The decentralization outline still needs to be given some conceptual clarity for Nigerians to understand the scope and extent it will go. Some questions poring through the minds of Nigerians remain’ will the decentralized police also have decentralized control or still be under the present control regime? Will new men be recruited to drive it or it will operate with the existing men of the Nigerian police? Will the decentralized police operate side-by-side with the present police? Perhaps when the policy gets implemented, Nigerians will know whether the plan will cure the well-reified incompetence and shortfalls of the present Nigerian police and whether it is an answer to the clamour for state police. So until much light is thrown into the police decentralization plan, no one can rightly say if the plan deals with the multifarious problems besetting the present police force. In whatever guise the plan pans out, it is obvious that it is intended to rend the tight central command the police have at present and grant some reasonable autonomy to the component parts of the federation in matters that pertain to control of the police. This is apart from the intendment to deal with the age-old impediments that have made the Nigerian police a noxious, ineffective outfit and has lowered its rating amongst Nigerians.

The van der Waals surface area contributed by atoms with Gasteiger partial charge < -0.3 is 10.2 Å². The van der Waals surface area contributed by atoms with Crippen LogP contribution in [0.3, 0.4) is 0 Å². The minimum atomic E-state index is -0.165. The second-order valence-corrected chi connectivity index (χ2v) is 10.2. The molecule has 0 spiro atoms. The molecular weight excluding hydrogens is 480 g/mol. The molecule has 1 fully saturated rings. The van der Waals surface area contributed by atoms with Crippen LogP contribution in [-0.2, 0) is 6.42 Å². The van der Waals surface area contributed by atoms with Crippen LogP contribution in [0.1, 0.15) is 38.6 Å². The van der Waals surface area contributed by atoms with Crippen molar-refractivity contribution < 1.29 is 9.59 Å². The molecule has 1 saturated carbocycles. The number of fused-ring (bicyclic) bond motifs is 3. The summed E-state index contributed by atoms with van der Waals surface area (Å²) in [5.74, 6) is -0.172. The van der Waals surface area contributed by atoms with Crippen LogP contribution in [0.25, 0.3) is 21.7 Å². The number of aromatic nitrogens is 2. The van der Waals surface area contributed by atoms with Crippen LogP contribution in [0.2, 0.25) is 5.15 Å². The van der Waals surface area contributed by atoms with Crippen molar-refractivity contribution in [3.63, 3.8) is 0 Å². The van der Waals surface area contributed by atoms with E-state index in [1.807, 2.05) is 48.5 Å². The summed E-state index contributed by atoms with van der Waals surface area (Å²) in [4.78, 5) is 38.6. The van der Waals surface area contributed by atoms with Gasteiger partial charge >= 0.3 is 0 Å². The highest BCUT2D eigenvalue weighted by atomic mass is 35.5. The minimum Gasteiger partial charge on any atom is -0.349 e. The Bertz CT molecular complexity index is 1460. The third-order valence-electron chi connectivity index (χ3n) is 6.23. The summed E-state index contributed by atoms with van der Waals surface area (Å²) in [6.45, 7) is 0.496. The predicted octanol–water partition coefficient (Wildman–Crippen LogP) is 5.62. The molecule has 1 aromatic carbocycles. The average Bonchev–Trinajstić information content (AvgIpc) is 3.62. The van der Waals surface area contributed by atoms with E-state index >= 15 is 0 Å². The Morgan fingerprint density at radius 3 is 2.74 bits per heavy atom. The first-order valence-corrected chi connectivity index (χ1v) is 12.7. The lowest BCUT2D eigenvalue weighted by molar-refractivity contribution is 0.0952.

However, it is advisable that before we plunge into this delicate issue, the country must convince itself that it is not going to arm several factional war-mongering armed groups that will stand diametrically opposite each other and rather worsen the security challenges the idea is aimed at solving. It is one’s honest feeling and belief that as political positioning in Nigeria is a game of musical chairs, the country should not be in a hurry to take decisions that may plunge the country into a fratricidal warfare in the long run. In decentralizing the police, care should be taken to ensure that while the decentralized police units are granted some reasonable levels of autonomy to deal with particular issues that affect their operational areas, a level of central control must be maintained to ensure they don’t grow wings and serve diverse interests that seriously impair the nation’s unity in the long run. Care must be taken to weave through the political schemes that are standing ready to latch onto the plan for narrow political ends if decentralization makes control of the police fluid and manipuable to some vested provincial interests.